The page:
The hypnotic state, if such a thing exists, is hard to define. It is one of the most important debates in hypnotherapy circles. Research over the years has shown that the right brain is the part that deals with imagery, creativity, imagination and emotion, whereas the left brain is our calculating logical facility. It is the part of the brain that deals with language. According to one theory, the hypnotic state is a particular state of awareness dominated by the right hemisphere of the neo-cortex.


Reflexology is a very special kind of foot massage. It is one of the most unbelievably relaxing treats that you can give yourself or others. All foot massage is beneficial and relaxing but reflexology provides a more specific method of working to diagnose problems and stimulate health throughout the whole body.

Reflexology is a method of stimulating the body’s healing mechanism through the massage of certain reflex points on the feet and hands. The therapy, derived from ancient Chinese and Indian diagnostic and therapeutic techniques, is based on the idea that organs of the body are represented on the feet, making them a vital map of the body. Seems odd but it works!

Modern reflexology is both a science and an art. As a science it requires careful study, faithful practice and a good knowledge of the techniques and skills. And yet, as one of the healing arts, reflexology yields the best result when the Reflexologist works with dedication, patience, focused intention and, above all, loving care. The reflexologist is a channel of healing.

Foot reflexology is “pressure therapy” and involves applying focused pressure to certain known reflex points located in the foot to balance energy, elevating ailments and helping to prevent disease. The art of reflexology uses the premise that energy channels or pathways transverse throughout the body, linking organs and body parts, to stimulate and revitalise this energy flow. Nerve zones or reflex points go from the bottom of our feet to the top of our head, encompassing all vital organs on the way. A sensitive area of the foot may indicate a problem in the corresponding organ of the body and by working on this trouble-spot, the main problem can often be helped. A trained reflexologist can put pressure on different meridians or energy lines on the sole and side of the feet to determine and treat the cause of illness.

Energy is the basis of life and a vital factor for healing. As reflexologists we are concerned with the internal body energy. With an understanding of this energy we will be able to promote better comprehension of the holistic philosophy. Reflexology is truly a holistic non-invasive therapy, where the practitioner sees the patient as a whole; it is most important that the practitioner is aware of this concept from the onset of treatment, as it is this approach and perspective that is so advantageous. Patients’ problems should not be viewed as just a bad shoulder or stiff neck and so forth. The body does not function as a collection of individual parts but as an interaction of many structures and systems.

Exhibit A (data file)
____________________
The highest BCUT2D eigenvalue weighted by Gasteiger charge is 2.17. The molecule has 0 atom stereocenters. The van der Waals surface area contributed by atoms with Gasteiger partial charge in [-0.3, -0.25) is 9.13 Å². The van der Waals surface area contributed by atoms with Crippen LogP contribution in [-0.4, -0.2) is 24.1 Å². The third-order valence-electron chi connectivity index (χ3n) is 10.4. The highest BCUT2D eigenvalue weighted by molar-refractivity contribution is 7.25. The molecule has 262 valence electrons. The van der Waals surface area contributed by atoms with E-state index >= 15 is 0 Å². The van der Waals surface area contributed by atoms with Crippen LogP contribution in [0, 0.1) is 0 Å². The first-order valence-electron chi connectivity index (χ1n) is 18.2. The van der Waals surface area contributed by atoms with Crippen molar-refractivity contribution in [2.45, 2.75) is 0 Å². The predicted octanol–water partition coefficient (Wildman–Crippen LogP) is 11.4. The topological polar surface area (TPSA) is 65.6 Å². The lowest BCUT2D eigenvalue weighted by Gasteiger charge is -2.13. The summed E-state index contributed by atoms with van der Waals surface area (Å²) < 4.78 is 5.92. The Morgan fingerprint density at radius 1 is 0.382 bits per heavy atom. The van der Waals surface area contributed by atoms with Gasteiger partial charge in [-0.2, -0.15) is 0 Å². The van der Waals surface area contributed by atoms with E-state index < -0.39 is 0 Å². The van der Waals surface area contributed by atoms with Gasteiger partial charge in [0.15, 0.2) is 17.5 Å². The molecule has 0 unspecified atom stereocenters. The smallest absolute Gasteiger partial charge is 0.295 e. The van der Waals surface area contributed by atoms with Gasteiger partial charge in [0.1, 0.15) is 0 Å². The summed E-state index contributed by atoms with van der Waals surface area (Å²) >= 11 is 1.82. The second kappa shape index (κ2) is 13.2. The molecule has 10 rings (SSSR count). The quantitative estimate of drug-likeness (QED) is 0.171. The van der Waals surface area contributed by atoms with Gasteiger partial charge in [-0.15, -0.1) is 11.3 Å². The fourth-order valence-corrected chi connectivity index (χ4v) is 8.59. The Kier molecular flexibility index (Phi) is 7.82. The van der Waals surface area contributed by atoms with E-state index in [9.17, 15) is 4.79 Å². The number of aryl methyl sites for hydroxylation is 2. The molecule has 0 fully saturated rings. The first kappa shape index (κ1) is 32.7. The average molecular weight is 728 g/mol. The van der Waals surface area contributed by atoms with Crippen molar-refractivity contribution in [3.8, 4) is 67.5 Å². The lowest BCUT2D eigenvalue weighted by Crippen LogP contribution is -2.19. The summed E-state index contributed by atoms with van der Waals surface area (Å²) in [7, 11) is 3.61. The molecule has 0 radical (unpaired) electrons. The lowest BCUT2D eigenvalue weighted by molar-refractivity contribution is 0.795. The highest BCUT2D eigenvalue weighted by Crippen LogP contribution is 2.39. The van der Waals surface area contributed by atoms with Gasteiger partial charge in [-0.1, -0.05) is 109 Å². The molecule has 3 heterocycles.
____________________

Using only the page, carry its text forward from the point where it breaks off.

One of the keys to effective therapy work is the skill of listening and observing the client. The holistic process is aimed at treating the whole person, the mind as well as the body. By treating the person, emotional release is likely to happen. This can be in the form of agitation, anger, anxiety, distress, laughter or tears. This is a result of emotional overload. This release is very important and plays an important part in the curative process.

As reflexologists we will assess what a client needs. As we commence the treatment the person relaxes and totally unwinds, creating tranquillity and
relaxation. This, together with soothing music and burning incense, creates a powerful ambience to calm the inner emotions. The mind relaxes, the eyes close and the shoulders release their tension. During a treatment, many relaxation techniques may be used. Also breathing exercises can be given.

Relaxation is one of the keys for good health. People who have had several sessions will automatically become more aware of their body, which is
actually the first step to good health.

In reflexology, not only the feet but also the hands and ears are seen as a perfect microcosm of the body, with a somatic replication of all organs, glands and muscles on to an area or a reflex point. Palpation or pressure on such points helps to achieve balance in the body by normalizing the functions of internal organs through a system of zones that link particular reflexes with particular organs. This treatment by pressure helps to stimulate the body’s healing process and allows the person to achieve physical and emotional well-being.